Not so ‘flat’ market
Detached homes were the most common property chosen by movers, accounting for 34% of sales, compared to 32% for the UK. This is a significant increase on ten years ago; rising from 27%. Semi-detached homes accounted for 21% of sales, unchanged from 2013.
The popularity of flats has waned with movers, just 17% opted for flats, studios and apartments in 2023. This compares to 22% in 2013, which was twice the UK average at the time.
Detached homes are also the most popular choice for movers in the East Midlands (45%), Northern Ireland (42%), and in five other parts of the UK. Semi-detached topped movers’ choices in the North of England, while in London, flats (37%) were the most common property.
The number of home moves in Scotland during the first half of 2023 was 10,380 – the lowest number since the pandemic and down 29% on the same period last year. The previous low was in the first half of 2020, when 9,290 home moves completed – caused by the market shutting down due to the pandemic.
Within the different parts of the UK, the annual change in the number of home movers is consistently down by around 30% with one exception: Northern Ireland, which saw a 65% drop.
Looking back 10 years paints a different view; the North West saw a fall of just 8%, compared to a 41% reduction in London, and a 45% increase in Northern Ireland. Scottish first-time buyer numbers also dropped during the period as a number of support schemes ended and the pressure of rising inflation and interest rates took effect. In the first half of the year 10,488 first-time mortgages were completed, around a third fewer than the previous year. This is also the lowest recorded by Bank of Scotland’s Home Mover Review since the pandemic. First-time buyers now make up 50% of home buyers in Scotland, compared to 37% in 2009.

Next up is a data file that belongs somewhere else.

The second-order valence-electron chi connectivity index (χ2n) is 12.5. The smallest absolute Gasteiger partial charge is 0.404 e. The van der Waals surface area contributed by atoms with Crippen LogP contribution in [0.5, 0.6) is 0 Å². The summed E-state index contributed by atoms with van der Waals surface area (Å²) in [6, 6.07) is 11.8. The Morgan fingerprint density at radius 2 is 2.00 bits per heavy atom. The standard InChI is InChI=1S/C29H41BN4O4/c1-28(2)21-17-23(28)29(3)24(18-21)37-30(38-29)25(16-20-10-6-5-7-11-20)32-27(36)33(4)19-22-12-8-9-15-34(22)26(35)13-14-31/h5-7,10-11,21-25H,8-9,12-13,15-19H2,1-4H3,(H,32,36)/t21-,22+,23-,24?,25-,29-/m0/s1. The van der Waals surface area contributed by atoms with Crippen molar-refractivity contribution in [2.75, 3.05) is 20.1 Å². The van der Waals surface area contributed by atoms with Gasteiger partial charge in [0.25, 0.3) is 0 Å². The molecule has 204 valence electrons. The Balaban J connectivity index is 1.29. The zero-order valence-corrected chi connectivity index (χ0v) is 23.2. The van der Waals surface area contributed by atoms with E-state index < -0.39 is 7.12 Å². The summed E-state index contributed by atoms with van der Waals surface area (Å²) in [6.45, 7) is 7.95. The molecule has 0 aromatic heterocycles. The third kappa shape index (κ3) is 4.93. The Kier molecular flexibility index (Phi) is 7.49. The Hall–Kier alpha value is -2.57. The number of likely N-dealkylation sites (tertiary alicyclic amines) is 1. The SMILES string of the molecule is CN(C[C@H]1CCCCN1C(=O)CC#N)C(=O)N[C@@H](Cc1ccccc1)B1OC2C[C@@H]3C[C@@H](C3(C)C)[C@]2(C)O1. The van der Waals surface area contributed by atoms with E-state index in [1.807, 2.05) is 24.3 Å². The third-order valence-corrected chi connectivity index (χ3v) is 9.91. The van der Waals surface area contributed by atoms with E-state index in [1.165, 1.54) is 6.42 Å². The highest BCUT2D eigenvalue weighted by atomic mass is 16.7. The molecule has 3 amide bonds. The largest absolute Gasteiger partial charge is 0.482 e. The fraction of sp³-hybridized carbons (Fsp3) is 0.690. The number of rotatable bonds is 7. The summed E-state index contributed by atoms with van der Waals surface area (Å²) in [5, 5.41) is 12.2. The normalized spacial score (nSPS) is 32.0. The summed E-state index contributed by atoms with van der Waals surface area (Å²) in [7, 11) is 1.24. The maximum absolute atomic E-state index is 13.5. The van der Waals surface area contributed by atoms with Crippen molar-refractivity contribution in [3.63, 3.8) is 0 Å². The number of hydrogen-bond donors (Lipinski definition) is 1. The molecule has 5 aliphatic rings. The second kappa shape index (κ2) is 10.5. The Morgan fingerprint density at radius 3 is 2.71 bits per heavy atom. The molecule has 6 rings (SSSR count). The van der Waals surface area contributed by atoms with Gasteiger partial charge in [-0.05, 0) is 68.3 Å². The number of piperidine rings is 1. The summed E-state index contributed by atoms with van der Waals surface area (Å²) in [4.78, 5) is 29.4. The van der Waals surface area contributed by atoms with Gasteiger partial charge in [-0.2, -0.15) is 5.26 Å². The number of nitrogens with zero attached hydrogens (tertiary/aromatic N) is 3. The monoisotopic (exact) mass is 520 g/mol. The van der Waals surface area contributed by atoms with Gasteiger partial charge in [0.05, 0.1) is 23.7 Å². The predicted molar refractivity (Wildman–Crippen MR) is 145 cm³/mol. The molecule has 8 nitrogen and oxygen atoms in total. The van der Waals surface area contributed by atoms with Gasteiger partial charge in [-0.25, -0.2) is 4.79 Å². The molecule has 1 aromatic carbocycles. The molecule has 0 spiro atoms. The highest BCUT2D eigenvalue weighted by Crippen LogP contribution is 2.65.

The average price paid by people moving home in Scotland has risen by 5% in the last 12 months to £283,479 and is 64% higher than 10 years ago. Some of this rise can be attributed to the increased popularity of detached houses, which attract a premium.
Compared to the UK, prices have grown at a steadier pace in Scotland. For comparison, buyers across the whole UK paid £428,647 to make their next step on the housing ladder, up 10% year on year, and up 101% since 2013. Movers in London paid the most, £746,599, while those in the South East of England saw the biggest annual rise - 12% in the last 12 months, and 111% over 10 years, to £591,247.
Graham Blair, head of mortgages, Bank of Scotland said: “With the house prices paid by home movers in Scotland up 5% in the last year, home ownership is still proving a safe place for investment and is the aspiration of many. However, higher interest rates and inflation at levels not seen in a generation, put the brakes on the housing market in the early part of this year.
“Looking ahead, industry is already showing greater confidence and we may soon begin to see signs of a rebounding housing market.”